PAGASA has been closely monitoring the oceanic and atmospheric conditions in the tropical Pacific that could lead to possible development of an El Niño. A majority of climate models indicate that El Niño may develop this year. El Niño is characterized by unusually warm ocean surface temperatures in the central and eastern equatorial Pacific (CEEP).

The sea surface temperature anomaly (SSTA) over the tropical Pacific remained to be El Niño Southern Oscillation (ENSO)- neutral during the past several months. The established threshold of SSTA for an El Niño phenomenon is 0.5°C or higher during a three-month period.
PAGASA has already noted significant increase in the SSTA from 0.2 to 0.4°C from April 21 to April 28, 2014. Because of this development and as climate models predict that this condition may persist for the next nine months, PAGASA is foreseeing the onset of El Niño in June which may peak during the last quarter of 2014 and may last up to the first quarter of 2015.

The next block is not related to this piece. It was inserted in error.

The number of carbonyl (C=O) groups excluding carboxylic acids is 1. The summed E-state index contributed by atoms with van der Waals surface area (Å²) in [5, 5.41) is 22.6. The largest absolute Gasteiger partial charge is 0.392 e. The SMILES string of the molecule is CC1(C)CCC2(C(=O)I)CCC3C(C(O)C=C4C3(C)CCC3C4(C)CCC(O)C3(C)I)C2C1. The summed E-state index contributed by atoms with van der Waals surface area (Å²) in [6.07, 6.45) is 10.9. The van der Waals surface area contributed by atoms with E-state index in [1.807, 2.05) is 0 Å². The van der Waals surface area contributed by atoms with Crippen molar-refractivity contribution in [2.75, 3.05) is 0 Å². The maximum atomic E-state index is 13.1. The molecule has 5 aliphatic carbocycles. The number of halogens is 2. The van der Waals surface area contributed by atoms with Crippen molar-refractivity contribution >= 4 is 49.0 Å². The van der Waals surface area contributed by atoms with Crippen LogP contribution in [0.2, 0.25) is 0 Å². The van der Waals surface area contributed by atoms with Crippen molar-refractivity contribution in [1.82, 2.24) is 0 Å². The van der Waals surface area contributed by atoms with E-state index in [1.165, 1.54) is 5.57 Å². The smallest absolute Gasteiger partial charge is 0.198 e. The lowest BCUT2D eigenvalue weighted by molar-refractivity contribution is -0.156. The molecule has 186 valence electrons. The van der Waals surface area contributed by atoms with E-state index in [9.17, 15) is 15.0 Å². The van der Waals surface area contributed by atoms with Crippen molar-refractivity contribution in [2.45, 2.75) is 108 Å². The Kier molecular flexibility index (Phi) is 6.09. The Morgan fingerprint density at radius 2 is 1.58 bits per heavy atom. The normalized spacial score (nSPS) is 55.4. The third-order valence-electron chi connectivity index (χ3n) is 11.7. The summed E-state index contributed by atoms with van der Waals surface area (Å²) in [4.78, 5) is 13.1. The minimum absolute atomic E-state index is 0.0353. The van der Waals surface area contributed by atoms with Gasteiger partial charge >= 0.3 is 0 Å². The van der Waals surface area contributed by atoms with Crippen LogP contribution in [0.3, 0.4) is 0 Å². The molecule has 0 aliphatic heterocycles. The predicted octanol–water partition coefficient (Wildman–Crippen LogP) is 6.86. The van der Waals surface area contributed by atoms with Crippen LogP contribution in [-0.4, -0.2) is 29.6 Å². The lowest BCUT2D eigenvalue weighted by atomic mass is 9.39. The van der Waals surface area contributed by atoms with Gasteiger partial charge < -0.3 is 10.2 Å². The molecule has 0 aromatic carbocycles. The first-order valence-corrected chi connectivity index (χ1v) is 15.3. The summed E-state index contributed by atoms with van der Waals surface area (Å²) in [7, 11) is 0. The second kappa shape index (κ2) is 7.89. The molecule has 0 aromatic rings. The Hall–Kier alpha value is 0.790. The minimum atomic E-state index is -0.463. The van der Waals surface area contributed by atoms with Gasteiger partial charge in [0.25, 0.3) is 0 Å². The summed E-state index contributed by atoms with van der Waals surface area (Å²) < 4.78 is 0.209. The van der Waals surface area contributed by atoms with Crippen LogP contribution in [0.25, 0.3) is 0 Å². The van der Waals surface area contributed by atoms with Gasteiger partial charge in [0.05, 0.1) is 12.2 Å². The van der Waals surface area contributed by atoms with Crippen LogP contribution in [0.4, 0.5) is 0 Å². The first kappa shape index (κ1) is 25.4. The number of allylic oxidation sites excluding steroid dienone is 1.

El Niño could affect the normal rainfall pattern in the country generally resulting in reduced rainfall. Different parts of the country may experience varying rainfall impacts. PAGASA will be furnishing monthly rainfall outlook for six months for the different parts of the country.

The country could still experience normal number of tropical cyclone this year. However, El Niño causes the behavior of tropical cyclones to become erratic, affecting its tracks and intensity. The tropical cyclone tracks are expected to shift northward and its intensity could become stronger.

PAGASA will continue to closely monitor the tropical Pacific and updates/advisories shall be issued as appropriate. Concerned agencies are advised to take precautionary measures to mitigate the potential impacts of this phenomenon.

Original Signed:

Secretary, DOST

For more details please contact the Climatology and Agrometeorology Division (CAD)
at telephone numbers 434-9024 & 434-0955